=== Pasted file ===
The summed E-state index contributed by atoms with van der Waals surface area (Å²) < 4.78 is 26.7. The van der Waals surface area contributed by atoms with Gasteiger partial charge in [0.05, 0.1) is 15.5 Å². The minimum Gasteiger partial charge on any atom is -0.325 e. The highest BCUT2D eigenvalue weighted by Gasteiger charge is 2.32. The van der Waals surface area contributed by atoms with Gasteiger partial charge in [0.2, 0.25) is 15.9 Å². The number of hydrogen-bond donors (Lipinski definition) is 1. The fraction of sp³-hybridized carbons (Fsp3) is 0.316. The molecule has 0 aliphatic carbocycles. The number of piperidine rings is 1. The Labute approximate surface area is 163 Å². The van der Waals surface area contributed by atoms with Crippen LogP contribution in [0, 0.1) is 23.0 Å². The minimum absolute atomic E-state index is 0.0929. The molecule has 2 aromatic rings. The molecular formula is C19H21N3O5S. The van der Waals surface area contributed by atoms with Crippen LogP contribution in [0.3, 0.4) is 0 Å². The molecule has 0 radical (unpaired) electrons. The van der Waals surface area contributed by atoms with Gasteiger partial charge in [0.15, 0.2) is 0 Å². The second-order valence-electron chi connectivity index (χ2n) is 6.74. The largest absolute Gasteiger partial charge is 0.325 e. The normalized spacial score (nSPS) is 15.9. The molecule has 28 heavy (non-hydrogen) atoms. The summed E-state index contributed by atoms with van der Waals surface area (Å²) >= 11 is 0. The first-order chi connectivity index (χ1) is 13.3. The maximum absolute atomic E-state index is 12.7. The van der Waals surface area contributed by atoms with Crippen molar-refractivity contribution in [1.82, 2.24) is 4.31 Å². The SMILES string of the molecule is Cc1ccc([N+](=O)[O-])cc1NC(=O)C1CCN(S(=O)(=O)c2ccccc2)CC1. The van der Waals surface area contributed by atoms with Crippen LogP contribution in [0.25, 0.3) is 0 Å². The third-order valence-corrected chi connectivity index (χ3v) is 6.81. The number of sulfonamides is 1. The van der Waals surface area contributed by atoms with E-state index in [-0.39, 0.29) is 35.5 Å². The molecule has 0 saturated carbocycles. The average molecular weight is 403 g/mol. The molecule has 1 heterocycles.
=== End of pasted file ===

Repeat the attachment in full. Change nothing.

The summed E-state index contributed by atoms with van der Waals surface area (Å²) < 4.78 is 26.7. The van der Waals surface area contributed by atoms with Gasteiger partial charge in [0.05, 0.1) is 15.5 Å². The minimum Gasteiger partial charge on any atom is -0.325 e. The highest BCUT2D eigenvalue weighted by Gasteiger charge is 2.32. The van der Waals surface area contributed by atoms with Gasteiger partial charge in [0.2, 0.25) is 15.9 Å². The number of hydrogen-bond donors (Lipinski definition) is 1. The fraction of sp³-hybridized carbons (Fsp3) is 0.316. The molecule has 0 aliphatic carbocycles. The number of piperidine rings is 1. The Labute approximate surface area is 163 Å². The van der Waals surface area contributed by atoms with Crippen LogP contribution in [0, 0.1) is 23.0 Å². The minimum absolute atomic E-state index is 0.0929. The molecule has 2 aromatic rings. The molecular formula is C19H21N3O5S. The van der Waals surface area contributed by atoms with Crippen LogP contribution in [0.3, 0.4) is 0 Å². The molecule has 0 radical (unpaired) electrons. The van der Waals surface area contributed by atoms with Gasteiger partial charge in [0.15, 0.2) is 0 Å². The second-order valence-electron chi connectivity index (χ2n) is 6.74. The largest absolute Gasteiger partial charge is 0.325 e. The normalized spacial score (nSPS) is 15.9. The molecule has 28 heavy (non-hydrogen) atoms. The summed E-state index contributed by atoms with van der Waals surface area (Å²) >= 11 is 0. The first-order chi connectivity index (χ1) is 13.3. The maximum absolute atomic E-state index is 12.7. The van der Waals surface area contributed by atoms with Crippen molar-refractivity contribution in [1.82, 2.24) is 4.31 Å². The SMILES string of the molecule is Cc1ccc([N+](=O)[O-])cc1NC(=O)C1CCN(S(=O)(=O)c2ccccc2)CC1. The van der Waals surface area contributed by atoms with Crippen LogP contribution in [0.25, 0.3) is 0 Å². The third-order valence-corrected chi connectivity index (χ3v) is 6.81. The number of sulfonamides is 1. The van der Waals surface area contributed by atoms with E-state index in [-0.39, 0.29) is 35.5 Å². The molecule has 0 saturated carbocycles. The average molecular weight is 403 g/mol. The molecule has 1 heterocycles.